Welcome to my Blog. This is my attempt to make sense of Kate and I living in France, the lifestyle,the french, my home and animals and anything else that seems amusing to me. Sorry I have a strange sense of humour!! Please feel free to comment on any of my posts. See below or go to my new facebook page La Godefrere

I plan to update this with weekly news of my adventures and those of my animals at La Godefrere.  You can now look us up on our new facebook page - La Godefrere.

Cat in a hot chicken house: the effect of swearing at hens; Spring watch comes to La Godefrere and the last day of the French elections

June 18, 2017
The weather has finally decided that it is summer and this past week we have had wall to wall sunshine. Today is a gloriously sunny day with clear blue skies and it is hot. So, I am here sat under one of the trees in the orchard trying to get some shade while I write up the blog. The hot weather is going to last all week and it is likely to get even hotter as the week goes on. Fortunately, there is a light breeze which is helping to maintain a bit of coolness. If not we revert to the ice creams!

Not surprisingly the cats are nowhere to be seen. It is a bit too hot for them and they have disappeared to find a quiet shady spot for a long sleep. But they will be here right on time for their tea. They appear as if by magic. This week’s blog has as usual a heavy emphasis on the animals here at la Godefrere and it has been an interesting and at times frustrating week as you will see!

A couple of days ago I was looking for the hens as we need to keep a check on them as Emmeline continues to make escape attempts. As part of the search protocol it is always a good idea to check the chicken coop. There have been several occasions where we think we have lost a chicken only to find them in their house in the process of laying an egg! So, I go to check the house and find on the nest, not a chicken but a small cat curled up and fast asleep on the straw. In the nest next to Moggie was a warm egg so the hen must have been on the nest and laying an egg while accompanied by a sleeping cat.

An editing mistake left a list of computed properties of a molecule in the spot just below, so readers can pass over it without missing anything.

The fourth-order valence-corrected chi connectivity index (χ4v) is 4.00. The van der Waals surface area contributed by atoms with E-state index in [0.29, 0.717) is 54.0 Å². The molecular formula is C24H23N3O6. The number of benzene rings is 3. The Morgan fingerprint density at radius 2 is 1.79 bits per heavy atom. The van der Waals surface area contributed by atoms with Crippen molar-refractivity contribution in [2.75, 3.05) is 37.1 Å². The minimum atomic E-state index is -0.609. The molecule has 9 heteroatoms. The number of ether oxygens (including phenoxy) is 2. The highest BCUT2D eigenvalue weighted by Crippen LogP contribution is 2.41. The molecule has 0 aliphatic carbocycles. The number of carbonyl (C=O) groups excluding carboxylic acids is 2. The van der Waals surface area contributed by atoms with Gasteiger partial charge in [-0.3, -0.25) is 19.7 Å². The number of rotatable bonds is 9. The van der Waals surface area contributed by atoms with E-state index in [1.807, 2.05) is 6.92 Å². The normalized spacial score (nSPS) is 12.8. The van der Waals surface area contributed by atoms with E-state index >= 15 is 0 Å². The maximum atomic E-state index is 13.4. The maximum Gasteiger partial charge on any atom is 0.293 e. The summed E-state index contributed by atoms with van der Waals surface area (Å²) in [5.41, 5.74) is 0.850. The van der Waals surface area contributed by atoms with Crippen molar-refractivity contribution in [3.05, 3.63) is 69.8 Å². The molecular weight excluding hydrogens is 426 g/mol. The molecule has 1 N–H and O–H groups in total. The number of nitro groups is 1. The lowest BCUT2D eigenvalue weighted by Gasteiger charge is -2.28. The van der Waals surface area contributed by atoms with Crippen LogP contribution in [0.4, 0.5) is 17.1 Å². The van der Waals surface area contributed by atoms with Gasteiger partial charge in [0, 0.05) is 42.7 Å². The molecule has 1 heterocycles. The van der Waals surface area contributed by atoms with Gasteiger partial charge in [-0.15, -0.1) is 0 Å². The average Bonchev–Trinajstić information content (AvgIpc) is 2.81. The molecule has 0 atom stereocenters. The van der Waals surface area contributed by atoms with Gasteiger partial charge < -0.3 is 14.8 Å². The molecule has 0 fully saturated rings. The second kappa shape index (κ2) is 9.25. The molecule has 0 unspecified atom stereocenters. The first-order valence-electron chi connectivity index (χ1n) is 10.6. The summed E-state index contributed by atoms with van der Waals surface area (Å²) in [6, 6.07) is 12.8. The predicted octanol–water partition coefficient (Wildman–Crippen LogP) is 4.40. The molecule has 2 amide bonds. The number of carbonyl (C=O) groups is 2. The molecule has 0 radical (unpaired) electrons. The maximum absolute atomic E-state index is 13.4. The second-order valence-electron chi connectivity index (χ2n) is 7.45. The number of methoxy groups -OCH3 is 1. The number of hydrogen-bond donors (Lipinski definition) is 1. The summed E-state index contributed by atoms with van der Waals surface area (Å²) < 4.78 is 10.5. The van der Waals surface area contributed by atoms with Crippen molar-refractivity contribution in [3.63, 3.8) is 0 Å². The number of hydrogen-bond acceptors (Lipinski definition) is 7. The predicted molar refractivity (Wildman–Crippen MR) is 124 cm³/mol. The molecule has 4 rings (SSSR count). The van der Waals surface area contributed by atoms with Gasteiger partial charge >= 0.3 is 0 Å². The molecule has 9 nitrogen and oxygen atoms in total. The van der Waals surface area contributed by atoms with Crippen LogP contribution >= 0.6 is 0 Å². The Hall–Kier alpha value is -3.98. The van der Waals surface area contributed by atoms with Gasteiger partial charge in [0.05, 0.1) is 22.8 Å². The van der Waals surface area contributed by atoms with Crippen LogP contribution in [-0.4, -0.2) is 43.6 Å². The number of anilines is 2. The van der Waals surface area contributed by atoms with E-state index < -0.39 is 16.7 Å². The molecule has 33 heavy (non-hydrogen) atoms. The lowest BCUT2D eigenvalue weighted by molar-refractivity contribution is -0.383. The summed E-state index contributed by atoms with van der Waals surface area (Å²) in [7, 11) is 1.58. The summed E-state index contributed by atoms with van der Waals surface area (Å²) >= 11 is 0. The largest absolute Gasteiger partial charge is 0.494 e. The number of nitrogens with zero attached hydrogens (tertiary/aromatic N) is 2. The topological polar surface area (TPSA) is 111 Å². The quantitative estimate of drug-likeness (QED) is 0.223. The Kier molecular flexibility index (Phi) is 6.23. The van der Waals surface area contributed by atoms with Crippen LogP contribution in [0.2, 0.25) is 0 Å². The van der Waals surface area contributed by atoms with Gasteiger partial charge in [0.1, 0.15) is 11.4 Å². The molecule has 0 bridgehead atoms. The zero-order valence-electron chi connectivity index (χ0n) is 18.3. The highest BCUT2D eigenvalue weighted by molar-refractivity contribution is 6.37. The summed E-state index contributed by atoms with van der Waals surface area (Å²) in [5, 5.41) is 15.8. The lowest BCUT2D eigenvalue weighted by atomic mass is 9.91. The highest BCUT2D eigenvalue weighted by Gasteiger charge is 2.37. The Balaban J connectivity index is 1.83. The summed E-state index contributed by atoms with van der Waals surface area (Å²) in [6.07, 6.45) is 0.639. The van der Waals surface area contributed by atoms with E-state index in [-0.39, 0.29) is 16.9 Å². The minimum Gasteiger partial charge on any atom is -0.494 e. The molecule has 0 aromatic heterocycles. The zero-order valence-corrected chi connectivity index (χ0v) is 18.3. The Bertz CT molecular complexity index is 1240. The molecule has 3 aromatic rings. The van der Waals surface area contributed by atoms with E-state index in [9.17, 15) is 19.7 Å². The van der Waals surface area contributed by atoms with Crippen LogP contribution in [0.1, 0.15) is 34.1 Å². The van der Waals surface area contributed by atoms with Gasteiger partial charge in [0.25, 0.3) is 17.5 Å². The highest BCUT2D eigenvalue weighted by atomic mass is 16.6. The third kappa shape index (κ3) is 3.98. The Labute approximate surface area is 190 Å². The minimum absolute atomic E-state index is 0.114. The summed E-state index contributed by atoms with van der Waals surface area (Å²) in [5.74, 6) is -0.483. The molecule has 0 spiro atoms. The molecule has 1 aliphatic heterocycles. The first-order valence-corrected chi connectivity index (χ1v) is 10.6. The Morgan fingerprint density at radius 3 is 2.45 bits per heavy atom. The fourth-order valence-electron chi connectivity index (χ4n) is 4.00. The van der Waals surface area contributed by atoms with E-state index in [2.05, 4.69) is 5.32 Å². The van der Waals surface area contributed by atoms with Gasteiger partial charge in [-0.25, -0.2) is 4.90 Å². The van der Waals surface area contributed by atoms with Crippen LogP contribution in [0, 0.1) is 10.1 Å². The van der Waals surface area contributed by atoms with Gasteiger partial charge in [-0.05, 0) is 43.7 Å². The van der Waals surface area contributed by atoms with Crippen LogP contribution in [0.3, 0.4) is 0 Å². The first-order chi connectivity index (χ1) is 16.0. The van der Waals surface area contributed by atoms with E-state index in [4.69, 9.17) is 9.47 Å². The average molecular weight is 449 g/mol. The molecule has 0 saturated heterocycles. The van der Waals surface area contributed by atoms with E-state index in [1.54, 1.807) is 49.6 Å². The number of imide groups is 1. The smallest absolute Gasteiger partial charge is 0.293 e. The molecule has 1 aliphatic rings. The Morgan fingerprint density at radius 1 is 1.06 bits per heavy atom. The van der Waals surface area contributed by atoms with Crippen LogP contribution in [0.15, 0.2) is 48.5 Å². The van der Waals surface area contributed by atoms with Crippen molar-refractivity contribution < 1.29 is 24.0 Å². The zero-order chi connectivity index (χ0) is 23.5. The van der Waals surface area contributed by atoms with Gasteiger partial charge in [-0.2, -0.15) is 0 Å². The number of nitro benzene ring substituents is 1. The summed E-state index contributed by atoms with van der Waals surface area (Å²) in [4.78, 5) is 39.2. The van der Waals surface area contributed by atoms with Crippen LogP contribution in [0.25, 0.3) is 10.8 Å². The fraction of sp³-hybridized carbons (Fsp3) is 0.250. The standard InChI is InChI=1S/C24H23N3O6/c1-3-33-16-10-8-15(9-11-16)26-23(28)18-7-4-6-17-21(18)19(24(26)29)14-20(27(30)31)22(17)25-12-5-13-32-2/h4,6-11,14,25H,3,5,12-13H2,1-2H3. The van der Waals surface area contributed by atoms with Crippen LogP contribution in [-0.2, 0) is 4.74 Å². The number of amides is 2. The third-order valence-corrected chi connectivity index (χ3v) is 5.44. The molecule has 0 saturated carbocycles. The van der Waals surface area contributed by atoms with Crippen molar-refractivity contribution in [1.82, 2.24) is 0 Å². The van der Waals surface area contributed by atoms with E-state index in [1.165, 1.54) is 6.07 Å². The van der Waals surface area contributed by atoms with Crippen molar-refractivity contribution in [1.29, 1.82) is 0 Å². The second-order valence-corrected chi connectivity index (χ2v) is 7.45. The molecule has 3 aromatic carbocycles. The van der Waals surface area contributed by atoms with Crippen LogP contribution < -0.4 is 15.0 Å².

Moggie pretends to be a hen!

The hen house is usually parked under a tree so the hens get some shade so it was quite a good for a quiet kip and certainly Moggie was not likely to be disturbed unless two chickens wanted to lay eggs and there would have been some moaning from the hens. I suppose that the hen would have tried to sit on Moggie to lay her egg. A recipe for disaster. As the sun was moving around the hen house got too hot for Moggie and he had to go and find somewhere cooler.

I mention that Emmeline is a problem at the moment and is regularly escaping over the gates and into our lane. Often, she just flies up and sits on the top of the gate as if to say, “look at me, shall I jump over?” .She is taking the micky right now as I type this by jumping up twice while I have been writing this sentence. Mrs. Parish has been dispatched with her most strict tones to dissuade her.  If we go over and tell her off she jumps back into the garden. If we don’t catch her she will jump into the lane and wander off finding things to eat. This is annoying as we have to go out into the lane and chase her back in. This is an interruption but usually Emmeline goes back through the gate with little trouble.